Congress is racing to pass another COVID-19 relief package through the budget reconciliation process before enhanced unemployment benefits expire March 14.
The COVID-19 reconciliation legislation includes $1.9 trillion in relief across multiple sectors of the economy. In addition to raising the minimum wage and allocating $350 billion in state and local funding, the package would enhance health insurance access and affordability and expand employer tax credits related to the pandemic. The legislation also adds funding for COVID-19 vaccines, testing, and treatment; Medicaid coverage and enhanced reimbursement for COVID-19 vaccines; Medicaid coverage for pregnant individuals 12 months postpartum; and a financial incentive for states to expand Medicaid coverage if they have not already done so.
But the legislation does not provide new funding for the Provide Relief Fund (PRF), a lifeline for essential hospitals still responding to the COVID-19 pandemic. In a new letter to congressional leadership, America’s Essential Hospitals urged Congress to replenish the PRF and address essential hospitals’ other critical needs.
The House Committee on the Budget yesterday marked up the COVID-19 relief package. A full floor vote is expected later this week to advance the bill to the Senate.
Cabinet Confirmation, Infrastructure Hearings
The Senate Committee on Finance will hold a Feb. 24 nomination hearing for Xavier Becerra as secretary of health and human services (HHS). The Senate Committee on Health, Education, Labor, and Pensions (HELP) also has planned a nomination hearing for Becerra; although the Finance Committee has jurisdiction to confirm the HHS secretary, the HELP Committee also holds a hearing, as it oversees many HHS agencies and programs.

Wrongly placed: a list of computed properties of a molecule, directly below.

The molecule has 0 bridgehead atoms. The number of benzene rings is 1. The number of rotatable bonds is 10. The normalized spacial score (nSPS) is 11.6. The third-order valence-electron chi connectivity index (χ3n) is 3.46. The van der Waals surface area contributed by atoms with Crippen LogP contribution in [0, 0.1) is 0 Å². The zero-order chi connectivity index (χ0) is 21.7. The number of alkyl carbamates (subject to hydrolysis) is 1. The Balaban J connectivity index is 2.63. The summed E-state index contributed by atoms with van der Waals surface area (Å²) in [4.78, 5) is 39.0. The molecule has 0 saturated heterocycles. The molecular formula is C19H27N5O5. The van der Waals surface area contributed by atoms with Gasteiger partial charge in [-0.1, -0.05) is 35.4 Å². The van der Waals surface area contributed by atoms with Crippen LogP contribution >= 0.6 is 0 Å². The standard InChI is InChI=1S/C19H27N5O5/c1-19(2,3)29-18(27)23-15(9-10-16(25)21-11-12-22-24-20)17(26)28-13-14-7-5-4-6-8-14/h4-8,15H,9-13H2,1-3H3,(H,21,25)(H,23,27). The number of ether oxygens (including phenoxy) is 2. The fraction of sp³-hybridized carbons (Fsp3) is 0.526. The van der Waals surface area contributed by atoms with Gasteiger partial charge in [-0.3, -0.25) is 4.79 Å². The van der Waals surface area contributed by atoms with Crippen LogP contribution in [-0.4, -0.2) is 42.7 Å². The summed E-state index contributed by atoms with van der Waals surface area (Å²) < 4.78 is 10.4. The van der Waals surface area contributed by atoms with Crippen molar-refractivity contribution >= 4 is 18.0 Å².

The HELP Committee also will hold a Feb. 25 nomination hearing for Vivek Murthy as medical director of the Public Health Service Corps and surgeon general; and Rachel Levine as HHS assistant secretary.
Meanwhile, the House Committee on Appropriations Subcommittee on Labor, Health and Human Services, Education, and Related Agencies will hold a Feb. 24 hearing to examine the nation’s public health infrastructure.
Deadline Extended on 340B House Letter
Lawmakers now have until Feb. 25 to cosign a bipartisan letter calling on presumptive Health and Human Services Secretary Becerra to protect the 340B Drug Pricing Program. The letter — led by Reps. Abigail Spanberger (D-VA), David McKinley (R-WV), Doris Matsui (D-CA), Dusty Johnson (R-SD), Cindy Axne (D-IA), and John Katko (R-NY) — urges Becerra to act against pharmaceutical manufacturers that continue to withhold 340B discounts from contract pharmacies, including requiring manufacturers to refund covered entities for unlawful overcharges. The letter also asks Becerra to stop attempts from third-party vendors, such as Kalderos, to unilaterally change 340B to a rebate model.
America’s Essential Hospitals supports this bipartisan effort.